As watch production was becoming mechanized in the late 1960's, Orient found that they needed a modern yet inexpensive movement for mass production. Rather than develop their own new movement, Orient licensed the then-new Seiko 7006, which had been designed for automated mass production. Orient also licensed Seiko's Magic Lever winding system from the aging Seiko 6600 family and brought these components together to become their 46 series. Since most of the industry was turning to quartz at the time, Seiko was not concerned about setting up a competitor for production of mainstream automatic watches.
The most common movement in this family is the 46940, the descendent of which, Cal. 46943, remains Orient's most popular movement today. It is little changed since its introduction in 1971 and millions of these movements have been produced. Although functionally identical, today's Orient 46 is less decorated and finished, though accuracy and reliability are unchanged. Like the Seiko 7006, the Orient 46 is a 19 or 21 jewel movement with Diafix on the third wheel and escape wheel.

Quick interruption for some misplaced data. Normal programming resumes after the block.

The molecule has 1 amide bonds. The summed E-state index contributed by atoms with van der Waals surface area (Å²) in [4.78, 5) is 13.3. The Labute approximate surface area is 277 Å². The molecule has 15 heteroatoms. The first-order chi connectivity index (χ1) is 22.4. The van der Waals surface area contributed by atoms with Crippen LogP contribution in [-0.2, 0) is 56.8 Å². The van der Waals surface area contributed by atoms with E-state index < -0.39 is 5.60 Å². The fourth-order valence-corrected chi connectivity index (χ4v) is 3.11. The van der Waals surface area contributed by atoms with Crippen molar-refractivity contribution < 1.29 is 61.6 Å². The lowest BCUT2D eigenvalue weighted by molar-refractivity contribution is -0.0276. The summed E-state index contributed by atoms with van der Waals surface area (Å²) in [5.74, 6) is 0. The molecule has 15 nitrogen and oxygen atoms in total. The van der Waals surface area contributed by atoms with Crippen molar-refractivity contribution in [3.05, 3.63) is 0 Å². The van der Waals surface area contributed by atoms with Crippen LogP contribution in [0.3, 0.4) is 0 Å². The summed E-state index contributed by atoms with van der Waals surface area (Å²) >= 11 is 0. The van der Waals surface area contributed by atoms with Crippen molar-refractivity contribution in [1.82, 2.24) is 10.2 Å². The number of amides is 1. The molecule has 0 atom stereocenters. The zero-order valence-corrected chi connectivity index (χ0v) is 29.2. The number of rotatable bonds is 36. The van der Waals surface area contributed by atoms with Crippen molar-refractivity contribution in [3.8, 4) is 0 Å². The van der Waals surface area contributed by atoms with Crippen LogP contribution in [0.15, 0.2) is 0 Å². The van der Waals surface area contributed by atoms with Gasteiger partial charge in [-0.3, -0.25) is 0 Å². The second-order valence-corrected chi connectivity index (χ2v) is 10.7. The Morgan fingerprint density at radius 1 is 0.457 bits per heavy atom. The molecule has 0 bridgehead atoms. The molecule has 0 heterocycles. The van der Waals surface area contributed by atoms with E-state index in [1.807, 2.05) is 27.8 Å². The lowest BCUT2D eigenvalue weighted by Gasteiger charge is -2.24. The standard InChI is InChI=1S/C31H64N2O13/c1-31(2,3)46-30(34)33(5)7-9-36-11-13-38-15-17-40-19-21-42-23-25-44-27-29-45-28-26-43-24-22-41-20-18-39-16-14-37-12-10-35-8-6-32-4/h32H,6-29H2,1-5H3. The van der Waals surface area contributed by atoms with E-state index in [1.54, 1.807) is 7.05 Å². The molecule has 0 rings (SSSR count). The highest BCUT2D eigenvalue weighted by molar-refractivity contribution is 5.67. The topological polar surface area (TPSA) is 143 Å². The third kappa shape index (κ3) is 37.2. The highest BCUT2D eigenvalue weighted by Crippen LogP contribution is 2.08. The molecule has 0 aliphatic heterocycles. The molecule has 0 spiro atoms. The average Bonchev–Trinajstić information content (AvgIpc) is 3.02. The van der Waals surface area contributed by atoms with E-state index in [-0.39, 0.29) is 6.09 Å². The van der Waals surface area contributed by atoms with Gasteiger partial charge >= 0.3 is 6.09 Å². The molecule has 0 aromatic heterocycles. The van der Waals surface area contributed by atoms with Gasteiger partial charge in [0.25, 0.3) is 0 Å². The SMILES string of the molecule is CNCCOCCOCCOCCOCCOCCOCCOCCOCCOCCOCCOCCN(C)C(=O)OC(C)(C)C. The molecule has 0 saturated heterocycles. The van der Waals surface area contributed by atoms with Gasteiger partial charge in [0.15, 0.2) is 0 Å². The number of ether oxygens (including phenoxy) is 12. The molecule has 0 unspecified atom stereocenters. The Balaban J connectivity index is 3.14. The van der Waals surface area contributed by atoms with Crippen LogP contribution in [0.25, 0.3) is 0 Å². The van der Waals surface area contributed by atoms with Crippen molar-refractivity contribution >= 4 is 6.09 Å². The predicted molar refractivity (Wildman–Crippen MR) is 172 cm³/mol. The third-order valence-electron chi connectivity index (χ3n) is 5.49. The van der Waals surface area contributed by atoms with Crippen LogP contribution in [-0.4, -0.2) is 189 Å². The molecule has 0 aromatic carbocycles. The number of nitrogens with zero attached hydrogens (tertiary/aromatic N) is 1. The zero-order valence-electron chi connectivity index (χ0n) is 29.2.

Orient has added many complications to the basic 46 movement. The company has long been a proponent of power reserve indicators, and this is often found on their Seiko-derived movements even though Seiko themselves never implemented this on the 7000 series. Orient also often uses retrograde hands, especially for the day and date.
The 7006 had a quickset date feature, so the Orient 46 also has this. The crown is pulled out to the second position and the date wheel can be advanced rapidly. However, Seiko had not yet developed a quickset day-of-week feature on the crown, so Orient's 46 movements still lack this capability. Instead, Orient movements rely on a second crown at 2 00 to set the date wheel, and this has become a signature of their watches, notably the Orient Mako.